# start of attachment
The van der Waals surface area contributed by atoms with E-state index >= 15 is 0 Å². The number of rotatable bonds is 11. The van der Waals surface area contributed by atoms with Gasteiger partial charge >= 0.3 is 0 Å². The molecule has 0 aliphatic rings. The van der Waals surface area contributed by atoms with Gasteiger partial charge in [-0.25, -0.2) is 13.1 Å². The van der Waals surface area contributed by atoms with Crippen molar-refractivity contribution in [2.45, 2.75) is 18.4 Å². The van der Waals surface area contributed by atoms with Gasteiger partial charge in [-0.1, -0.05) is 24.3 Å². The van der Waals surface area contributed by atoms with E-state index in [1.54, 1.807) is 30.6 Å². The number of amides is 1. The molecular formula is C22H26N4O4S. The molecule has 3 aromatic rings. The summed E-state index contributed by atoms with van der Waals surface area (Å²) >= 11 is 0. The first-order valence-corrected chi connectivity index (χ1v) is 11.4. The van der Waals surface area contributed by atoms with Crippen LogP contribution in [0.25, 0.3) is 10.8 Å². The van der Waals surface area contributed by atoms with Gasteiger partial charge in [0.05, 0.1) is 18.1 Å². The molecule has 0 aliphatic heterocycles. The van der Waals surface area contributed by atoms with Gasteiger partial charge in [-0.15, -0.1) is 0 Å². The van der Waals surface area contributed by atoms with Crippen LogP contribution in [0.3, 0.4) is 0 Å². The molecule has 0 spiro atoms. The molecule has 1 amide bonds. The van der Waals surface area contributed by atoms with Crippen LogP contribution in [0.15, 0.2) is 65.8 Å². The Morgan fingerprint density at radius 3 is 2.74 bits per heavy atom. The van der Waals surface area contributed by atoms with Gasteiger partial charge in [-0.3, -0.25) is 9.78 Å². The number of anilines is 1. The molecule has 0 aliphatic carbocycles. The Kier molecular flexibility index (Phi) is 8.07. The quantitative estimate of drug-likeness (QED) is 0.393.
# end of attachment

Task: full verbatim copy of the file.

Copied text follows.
The van der Waals surface area contributed by atoms with E-state index >= 15 is 0 Å². The number of rotatable bonds is 11. The van der Waals surface area contributed by atoms with Gasteiger partial charge >= 0.3 is 0 Å². The molecule has 0 aliphatic rings. The van der Waals surface area contributed by atoms with Gasteiger partial charge in [-0.25, -0.2) is 13.1 Å². The van der Waals surface area contributed by atoms with Crippen molar-refractivity contribution in [2.45, 2.75) is 18.4 Å². The van der Waals surface area contributed by atoms with Gasteiger partial charge in [-0.1, -0.05) is 24.3 Å². The van der Waals surface area contributed by atoms with E-state index in [1.54, 1.807) is 30.6 Å². The number of amides is 1. The molecular formula is C22H26N4O4S. The molecule has 3 aromatic rings. The summed E-state index contributed by atoms with van der Waals surface area (Å²) >= 11 is 0. The first-order valence-corrected chi connectivity index (χ1v) is 11.4. The van der Waals surface area contributed by atoms with Crippen LogP contribution in [0.25, 0.3) is 10.8 Å². The van der Waals surface area contributed by atoms with Gasteiger partial charge in [0.05, 0.1) is 18.1 Å². The molecule has 0 aliphatic heterocycles. The van der Waals surface area contributed by atoms with Gasteiger partial charge in [-0.15, -0.1) is 0 Å². The van der Waals surface area contributed by atoms with Crippen LogP contribution in [0.3, 0.4) is 0 Å². The molecule has 0 spiro atoms. The molecule has 1 amide bonds. The van der Waals surface area contributed by atoms with Crippen LogP contribution in [0.15, 0.2) is 65.8 Å². The Morgan fingerprint density at radius 3 is 2.74 bits per heavy atom. The van der Waals surface area contributed by atoms with Gasteiger partial charge in [-0.3, -0.25) is 9.78 Å². The number of anilines is 1. The molecule has 0 aliphatic carbocycles. The Kier molecular flexibility index (Phi) is 8.07. The quantitative estimate of drug-likeness (QED) is 0.393.